Introducing a new pug puppy to your home is a very big and exciting step! First things first, there are a few things that you will need to buy for your new pug puppy. You will need:
- collar with ID tag
- dish for food and water
- comfy bed
- potty training pads
Most breeders or shelters will send you home with some of the dog food that your puppy is accustomed to. Be sure to stick with this food for a week or so, at least, so as to not cause any stomach issues. If you want to change your puppy's diet, do it slowly. You can read more about pug diets here.
There are different ways you should let your pug puppy acclimate to its surroundings. A lot of it depends on if you already have a dog at home or not. If you do not already have a dog at home, let your pug puppy walk around and check things out. This is the time to start setting boundaries. If you do not plan on letting her in your bedroom or on your furniture, then make those things clear right now. She has a lot to take in and a lot to discover, so just give her time before you bombard her with toys, food, water, excitement. You want to make a very calm environment for her.
If you already have a dog at home, the first thing will be to introduce your old dog(s) to your new puppy. They will need to check each other out, do a lot of sniffing and try and figure out what they think of each other. Here is a cute video of how our first pug reacted to our new puppy.
Don't be afraid to let your old dog and new puppy interact. If you think they are being too rough, separate them, but give it time. Eventually they will be cuddling and chasing each other in circles.
Next, you need to show her where her bed/sleeping area is. I would highly suggest getting a metal kennel and putting a soft pillow or bed in it. This clearly defines what is "her space." Ideally she will eventually see this as a refuge and a security and will feel safe in there.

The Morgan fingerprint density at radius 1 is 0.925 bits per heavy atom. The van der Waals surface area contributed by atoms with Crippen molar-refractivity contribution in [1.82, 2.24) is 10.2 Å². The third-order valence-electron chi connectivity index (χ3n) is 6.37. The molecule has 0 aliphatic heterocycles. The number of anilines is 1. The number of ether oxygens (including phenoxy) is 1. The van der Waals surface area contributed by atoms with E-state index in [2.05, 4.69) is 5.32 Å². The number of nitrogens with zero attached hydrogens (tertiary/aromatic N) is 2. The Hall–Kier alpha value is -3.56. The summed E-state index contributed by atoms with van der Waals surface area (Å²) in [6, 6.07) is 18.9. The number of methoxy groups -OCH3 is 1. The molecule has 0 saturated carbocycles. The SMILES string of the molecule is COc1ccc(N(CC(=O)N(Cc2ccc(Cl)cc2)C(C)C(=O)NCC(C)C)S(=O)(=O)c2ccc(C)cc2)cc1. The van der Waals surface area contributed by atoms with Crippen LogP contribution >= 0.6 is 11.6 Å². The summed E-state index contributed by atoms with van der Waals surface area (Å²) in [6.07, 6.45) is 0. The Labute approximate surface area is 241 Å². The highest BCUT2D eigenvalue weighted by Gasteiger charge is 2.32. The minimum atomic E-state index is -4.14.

Next, show your pug puppy where the food and water dish are located. As you may already know, pugs LOVE food, so they will be happy to learn where they will enjoy many happy meals in the future.
Next, show her the area where you have the potty training pad. At first she may not know what this is, but some breeders and shelters use them, so she may be familiar with it. Potty training is a very important thing to teach your pug early on. The more consistent you are now, the sooner you will stop having to clean up messes in the house. To learn more about potty training, read this article.
Now that your pug puppy has had the tour of the house and the tour of her belongings, get down on the floor with her and start bonding! This won't be hard because pug puppies are absolutely precious and hard to resist playing with. Be gentle and don't tire her out. More than likely your little one is exhausted from all of the changes in it's life. Have a time of playing and bonding and then it will probably be nap time! Just like human babies, puppy babies also need a lot of sleep when they are young.
The last thing I want to talk about is your first night with your new pug puppy. Some people like to have their dogs sleep with them. I prefer for our dogs to sleep in their own space. After your puppy has gone to the bathroom, take her to the kennel and shut the door. Make sure that the room is dark and comfortable. She may whimper a bit or let out a few barks, but don't worry, she's just testing the water. After awhile, she will calm down and go to sleep because she has had a big day! This may take some discipline on your part, but I promise that eventually your pug puppy will happily go into her kennel and you can both get a good night's rest.
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